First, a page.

Then they started dealing with Hannah's assault. If you're not familiar with the show, Hannah gets raped in a bathtub by a classmate. As the incident is recounted someone tells her it doesn't matter whether she actually said no or fought back. Any unwanted sexual advances are not ok! This is when everything clicked. Everything. And all of a sudden three separate incidents came to mind. The first was an experience as a 5 year old, with another child my age. We didn't know anything about anything and were just innocent kids, but experiencing something almost sexual in nature at that age stuck with me and obviously had more of an impact than I realized (I mean, who at the age of 40 remembers anything insignificant from when they were 5?).

The second was an incident with a new boyfriend. I thought we were just fooling around but he didn't get the memo. We'd been drinking and things went further than I wanted. But instead of stopping, I just froze. I felt stupid and naive and was really embarrassed and couldn't muster the courage to say anything. So I just went along with it. I didn't fault him for it and don't even know whether he realized what was happening. That's why I don't consider it assault. But it was definitely trauma.

The third was a repeated experience over many months. My boyfriend at the time and I had been having troubles and he told me he didn't love me. We stayed together for over a year trying to work things out. Those were some of my darkest days. Even though he didn't love me, he still expected me to put out for him like a good girlfriend. And I thought that if I ever hoped to "save" the relationship I needed to give him whatever he wanted. He was constantly pushing and pressuring. I didn't enjoy intimate experiences with him, and grew to hate any intimacy at all. I didn't realize at the time that coercion and pressuring could create trauma, but it did. I carried that with me for several more years.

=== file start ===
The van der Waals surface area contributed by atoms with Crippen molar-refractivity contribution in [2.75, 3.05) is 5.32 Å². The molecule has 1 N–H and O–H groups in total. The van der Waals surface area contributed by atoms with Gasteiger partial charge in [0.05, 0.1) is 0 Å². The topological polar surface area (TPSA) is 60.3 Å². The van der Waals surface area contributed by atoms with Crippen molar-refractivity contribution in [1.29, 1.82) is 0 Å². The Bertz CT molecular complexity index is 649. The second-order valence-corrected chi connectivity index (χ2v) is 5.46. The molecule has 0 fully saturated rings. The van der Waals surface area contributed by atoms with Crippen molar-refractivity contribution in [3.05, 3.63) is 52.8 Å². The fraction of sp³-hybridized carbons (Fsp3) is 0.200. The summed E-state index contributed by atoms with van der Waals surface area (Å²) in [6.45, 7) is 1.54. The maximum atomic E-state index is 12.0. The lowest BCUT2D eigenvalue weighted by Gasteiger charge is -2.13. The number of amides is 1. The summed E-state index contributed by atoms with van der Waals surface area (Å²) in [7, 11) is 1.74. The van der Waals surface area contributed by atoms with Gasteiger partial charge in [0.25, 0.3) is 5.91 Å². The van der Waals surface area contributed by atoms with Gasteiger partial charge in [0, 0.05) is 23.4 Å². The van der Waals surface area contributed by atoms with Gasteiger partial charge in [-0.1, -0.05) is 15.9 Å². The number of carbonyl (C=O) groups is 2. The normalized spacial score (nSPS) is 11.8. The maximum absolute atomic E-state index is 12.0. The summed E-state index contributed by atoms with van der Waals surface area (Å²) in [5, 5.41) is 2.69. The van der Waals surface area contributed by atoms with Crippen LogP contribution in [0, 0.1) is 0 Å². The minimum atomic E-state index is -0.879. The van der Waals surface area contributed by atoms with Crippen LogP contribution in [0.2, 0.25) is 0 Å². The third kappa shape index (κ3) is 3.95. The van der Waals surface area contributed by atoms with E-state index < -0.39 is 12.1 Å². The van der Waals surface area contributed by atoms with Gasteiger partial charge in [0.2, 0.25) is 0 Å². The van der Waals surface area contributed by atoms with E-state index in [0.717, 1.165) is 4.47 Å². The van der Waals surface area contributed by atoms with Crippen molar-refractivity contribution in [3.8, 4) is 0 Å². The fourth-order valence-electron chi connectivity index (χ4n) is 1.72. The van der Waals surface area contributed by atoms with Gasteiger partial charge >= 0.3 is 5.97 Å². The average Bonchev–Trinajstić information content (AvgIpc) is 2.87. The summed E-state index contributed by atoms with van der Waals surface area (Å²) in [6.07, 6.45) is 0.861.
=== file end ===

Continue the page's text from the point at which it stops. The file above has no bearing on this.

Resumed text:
But then a magical thing happened. As soon as I recognized these traumas and spoke my truth, the shame from the experiences vanished. I know that's not everyone's story, but it worked for me. And either way, recognizing painful experiences is always a step in the right direction.

If you are struggling with feeling touched out, the first thing I want you to know is that you are not alone. And you are not a terrible mother, wife, person, for feeling that way. You are human, and that is ok! I'd like to encourage you to start journaling to try and find the root cause of what is triggering these feelings. Close your eyes and think about how you feel inside when you feel "touched out". What emotion are you feeling? Where do you feel it in your body? When was the first time you can remember feeling that way? Write all of this down. Continue to explore those feelings and memories until you feel like you've come to the root. Then give voice to that experience, and your feelings around it. Talk to a trusted friend, mentor, or therapist to help you sort through all of that and give yourself the gift of peace in your heart again. You deserve that.
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1 Comment

  1. Wow. I can definitely relate to this. Thank you.